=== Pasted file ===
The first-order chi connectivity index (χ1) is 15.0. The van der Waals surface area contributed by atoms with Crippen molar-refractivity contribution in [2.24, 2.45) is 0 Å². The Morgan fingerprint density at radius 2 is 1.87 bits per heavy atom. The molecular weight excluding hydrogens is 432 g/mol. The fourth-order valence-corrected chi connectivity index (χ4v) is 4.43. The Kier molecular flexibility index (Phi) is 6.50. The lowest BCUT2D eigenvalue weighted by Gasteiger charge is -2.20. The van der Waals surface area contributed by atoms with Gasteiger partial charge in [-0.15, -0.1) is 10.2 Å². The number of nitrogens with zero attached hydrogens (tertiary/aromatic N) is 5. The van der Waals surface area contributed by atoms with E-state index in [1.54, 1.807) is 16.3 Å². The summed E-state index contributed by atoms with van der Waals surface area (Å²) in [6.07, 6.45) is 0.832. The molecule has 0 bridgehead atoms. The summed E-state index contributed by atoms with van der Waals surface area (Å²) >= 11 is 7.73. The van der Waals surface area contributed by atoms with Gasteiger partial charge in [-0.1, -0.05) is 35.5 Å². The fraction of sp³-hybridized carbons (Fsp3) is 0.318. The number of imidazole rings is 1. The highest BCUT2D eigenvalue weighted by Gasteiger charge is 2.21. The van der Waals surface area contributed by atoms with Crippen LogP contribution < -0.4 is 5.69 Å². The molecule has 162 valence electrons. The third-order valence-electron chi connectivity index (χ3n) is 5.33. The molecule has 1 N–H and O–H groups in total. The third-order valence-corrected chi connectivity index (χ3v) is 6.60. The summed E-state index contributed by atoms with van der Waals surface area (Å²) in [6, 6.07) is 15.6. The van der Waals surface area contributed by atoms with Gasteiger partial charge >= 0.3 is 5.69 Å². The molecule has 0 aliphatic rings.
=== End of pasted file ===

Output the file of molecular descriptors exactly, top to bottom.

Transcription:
The first-order chi connectivity index (χ1) is 15.0. The van der Waals surface area contributed by atoms with Crippen molar-refractivity contribution in [2.24, 2.45) is 0 Å². The Morgan fingerprint density at radius 2 is 1.87 bits per heavy atom. The molecular weight excluding hydrogens is 432 g/mol. The fourth-order valence-corrected chi connectivity index (χ4v) is 4.43. The Kier molecular flexibility index (Phi) is 6.50. The lowest BCUT2D eigenvalue weighted by Gasteiger charge is -2.20. The van der Waals surface area contributed by atoms with Gasteiger partial charge in [-0.15, -0.1) is 10.2 Å². The number of nitrogens with zero attached hydrogens (tertiary/aromatic N) is 5. The van der Waals surface area contributed by atoms with E-state index in [1.54, 1.807) is 16.3 Å². The summed E-state index contributed by atoms with van der Waals surface area (Å²) in [6.07, 6.45) is 0.832. The molecule has 0 bridgehead atoms. The summed E-state index contributed by atoms with van der Waals surface area (Å²) >= 11 is 7.73. The van der Waals surface area contributed by atoms with Gasteiger partial charge in [-0.1, -0.05) is 35.5 Å². The fraction of sp³-hybridized carbons (Fsp3) is 0.318. The number of imidazole rings is 1. The highest BCUT2D eigenvalue weighted by Gasteiger charge is 2.21. The van der Waals surface area contributed by atoms with Crippen LogP contribution < -0.4 is 5.69 Å². The molecule has 162 valence electrons. The third-order valence-electron chi connectivity index (χ3n) is 5.33. The molecule has 1 N–H and O–H groups in total. The third-order valence-corrected chi connectivity index (χ3v) is 6.60. The summed E-state index contributed by atoms with van der Waals surface area (Å²) in [6, 6.07) is 15.6. The van der Waals surface area contributed by atoms with Gasteiger partial charge >= 0.3 is 5.69 Å². The molecule has 0 aliphatic rings.